A mix of hospital workers, students, the well-to-do and remnants of the area's immigrant past, Yorkville is far more diverse than the howling hoots and hollers of its local meatheads would imply. There are Irish pubs, British pubs, German beer bars, hookah bars and Hungarian pastry shops-cum-restaurants. Despite all this, the Upper East Side is still fancy-pants burger territory—at least until a certain hour. After other restaurants have donned their wagyu nightcaps and snuffed their truffled candles, the funkier burgers around town let their hair down.
Until New Yorkers get the In-N-Out we so desperately crave, Blue 9 Burger is a stellar substitute. Greater burger minds than I (Solares, Kuban) have tackled the fresh-ground offerings at this mini-chain, but it remains one of the better fast food-style burgers in the city, even more so because of its late closing time (we're looking at you, Shake Shack). In the fashion of In-N-Out's famed "Animal style", the Blue 9 Burger ($5.80) done "medieval style" finds two griddle-smooched patties cooked in mustard and onions bolstered by fresh lettuce, tomato and snap-crisp pickles. Bun and cheese are both pedestrian, but the deep char achieved, combined with a perfectly medium-rare interior—a rarity with patties this thin—make this a burger worth waddling for. The double meat allows the beef to really shine through its mustard coating and the provided toppings. Fries are hand-cut but sometimes pallid, but their signature mango-chili dipping sauce is a wonderful condiment which you can also have cooked into the meat as with the medieval preparation.
Officially middle-aged as of this year, the 40-year-old JG Melon has racked up numerous accolades for its mighty fine cheeseburger ($9.25) since its beginnings as a watering hole for one of the city's toniest savannas. Try to snag a seat in the back room, where watermelon and other melon-accented works of art lend the space a homespun charm ("home" if you're from a family of melon fetishists). When the place gets slammed, as it inevitably does, the kitchen will occasionally overcook their patties, but most of the time they put out a burger that's worthy of the hype.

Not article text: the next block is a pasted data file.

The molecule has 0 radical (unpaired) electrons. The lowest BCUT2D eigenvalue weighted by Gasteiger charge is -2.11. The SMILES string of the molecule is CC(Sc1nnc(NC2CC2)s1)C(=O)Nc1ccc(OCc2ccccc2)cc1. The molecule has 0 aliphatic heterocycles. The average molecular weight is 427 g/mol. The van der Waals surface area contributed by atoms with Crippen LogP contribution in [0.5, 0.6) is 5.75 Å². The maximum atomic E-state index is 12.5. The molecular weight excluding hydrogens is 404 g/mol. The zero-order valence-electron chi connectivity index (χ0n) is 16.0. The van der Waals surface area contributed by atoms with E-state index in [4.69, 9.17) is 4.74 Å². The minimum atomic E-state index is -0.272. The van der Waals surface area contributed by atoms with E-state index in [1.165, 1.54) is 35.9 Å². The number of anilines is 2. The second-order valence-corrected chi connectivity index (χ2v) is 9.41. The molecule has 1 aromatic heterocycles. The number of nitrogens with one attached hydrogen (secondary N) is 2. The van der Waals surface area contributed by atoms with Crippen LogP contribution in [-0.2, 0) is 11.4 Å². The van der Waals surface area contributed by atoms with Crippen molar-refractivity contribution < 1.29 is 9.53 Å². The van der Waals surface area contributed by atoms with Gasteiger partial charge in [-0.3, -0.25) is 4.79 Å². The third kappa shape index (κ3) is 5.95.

Several ounces of loosely-packed beef, ground coarse and sporting griddled crust hidden under a blanket of American cheese, the meat deeply juicy and delicate; it all but soaks its generic bun. Served open-faced with pickles and raw red onion, it needs no ketchup or mayonnaise. Instead, save the Heinz for an order of excellent bread-and-butter pickle-shaped cottage fries ($4.75), which maintain an airy interior and firm (if not completely crisp) exterior. In regards to the overcooking problem, one trick is to order a shade below your desired temperature (I ordered rare for medium rare).
Another neighborhood old-timer, Dorrian's Red Hand is an Irish pub with a complicated past. Long known as a preppy hangout for disillusioned, privileged youth and the disillusioned, privileged adults they become, the bar's saving grace from its abrasive clientele are its menu of hearty, pub-style burgers. After ties to a murder in 1986 (the killer and victim got blotto inside), the bar has since dropped the "Red Hand" part of its name, but why let them live that down?
Scandal aside, the flame-grilled options include a signature burger dressed with ham and fried onions, and something called the Ragin' Cajun ($12), a generous mound spiked with bayou spices but lacking somewhat in salt, which you realize is a good thing after observing the toppings of pepper jack cheese, jalapeno relish and a side of ranch dressing to slather as you see fit. A toasted English muffin provides the backbone for this burly sandwich, and lettuce, tomato and onion add even more height. Loosely-packed, the beef retains a steak-like chew when cooked to medium, and the razzle-dazzle accoutrements do a fine job of bolstering the meat.
Should you find yourself entrenched in the Upper East Side after dark, take comfort in knowing that a good burger is mere blocks away.
Blue 9 Burger
Open Until: 12:00 am, Sun-Thu; 4:00 am, Fri-Sat 1415 2nd Avenue, New York NY 10021 () 212-988-8171
Open Until: 4:00 am, 7 days 1291 3rd Avenue, New York NY 10021 () 212-650-1310